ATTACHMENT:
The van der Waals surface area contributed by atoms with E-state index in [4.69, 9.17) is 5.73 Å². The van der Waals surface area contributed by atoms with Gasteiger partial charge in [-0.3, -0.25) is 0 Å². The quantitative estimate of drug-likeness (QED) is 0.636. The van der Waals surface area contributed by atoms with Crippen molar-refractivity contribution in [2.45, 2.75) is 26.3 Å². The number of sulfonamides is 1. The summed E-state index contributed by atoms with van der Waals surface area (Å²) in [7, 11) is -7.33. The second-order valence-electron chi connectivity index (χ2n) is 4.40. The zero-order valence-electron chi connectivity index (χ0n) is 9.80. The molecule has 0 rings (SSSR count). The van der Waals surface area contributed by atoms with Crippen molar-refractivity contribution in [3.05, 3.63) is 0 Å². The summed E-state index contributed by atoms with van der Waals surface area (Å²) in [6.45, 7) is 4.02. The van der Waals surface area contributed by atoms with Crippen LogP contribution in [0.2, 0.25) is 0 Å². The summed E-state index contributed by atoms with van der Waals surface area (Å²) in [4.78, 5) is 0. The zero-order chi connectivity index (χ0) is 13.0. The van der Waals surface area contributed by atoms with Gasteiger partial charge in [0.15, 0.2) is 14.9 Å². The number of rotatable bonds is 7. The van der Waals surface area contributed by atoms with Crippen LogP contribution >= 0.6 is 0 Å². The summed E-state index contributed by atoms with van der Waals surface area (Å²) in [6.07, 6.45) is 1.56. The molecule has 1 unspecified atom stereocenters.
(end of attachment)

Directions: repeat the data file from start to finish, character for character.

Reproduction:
The van der Waals surface area contributed by atoms with E-state index in [4.69, 9.17) is 5.73 Å². The van der Waals surface area contributed by atoms with Gasteiger partial charge in [-0.3, -0.25) is 0 Å². The quantitative estimate of drug-likeness (QED) is 0.636. The van der Waals surface area contributed by atoms with Crippen molar-refractivity contribution in [2.45, 2.75) is 26.3 Å². The number of sulfonamides is 1. The summed E-state index contributed by atoms with van der Waals surface area (Å²) in [7, 11) is -7.33. The second-order valence-electron chi connectivity index (χ2n) is 4.40. The zero-order valence-electron chi connectivity index (χ0n) is 9.80. The molecule has 0 rings (SSSR count). The van der Waals surface area contributed by atoms with Crippen molar-refractivity contribution in [3.05, 3.63) is 0 Å². The summed E-state index contributed by atoms with van der Waals surface area (Å²) in [6.45, 7) is 4.02. The van der Waals surface area contributed by atoms with Crippen LogP contribution in [0.2, 0.25) is 0 Å². The summed E-state index contributed by atoms with van der Waals surface area (Å²) in [4.78, 5) is 0. The zero-order chi connectivity index (χ0) is 13.0. The van der Waals surface area contributed by atoms with Gasteiger partial charge in [0.15, 0.2) is 14.9 Å². The number of rotatable bonds is 7. The van der Waals surface area contributed by atoms with Crippen LogP contribution >= 0.6 is 0 Å². The summed E-state index contributed by atoms with van der Waals surface area (Å²) in [6.07, 6.45) is 1.56. The molecule has 1 unspecified atom stereocenters.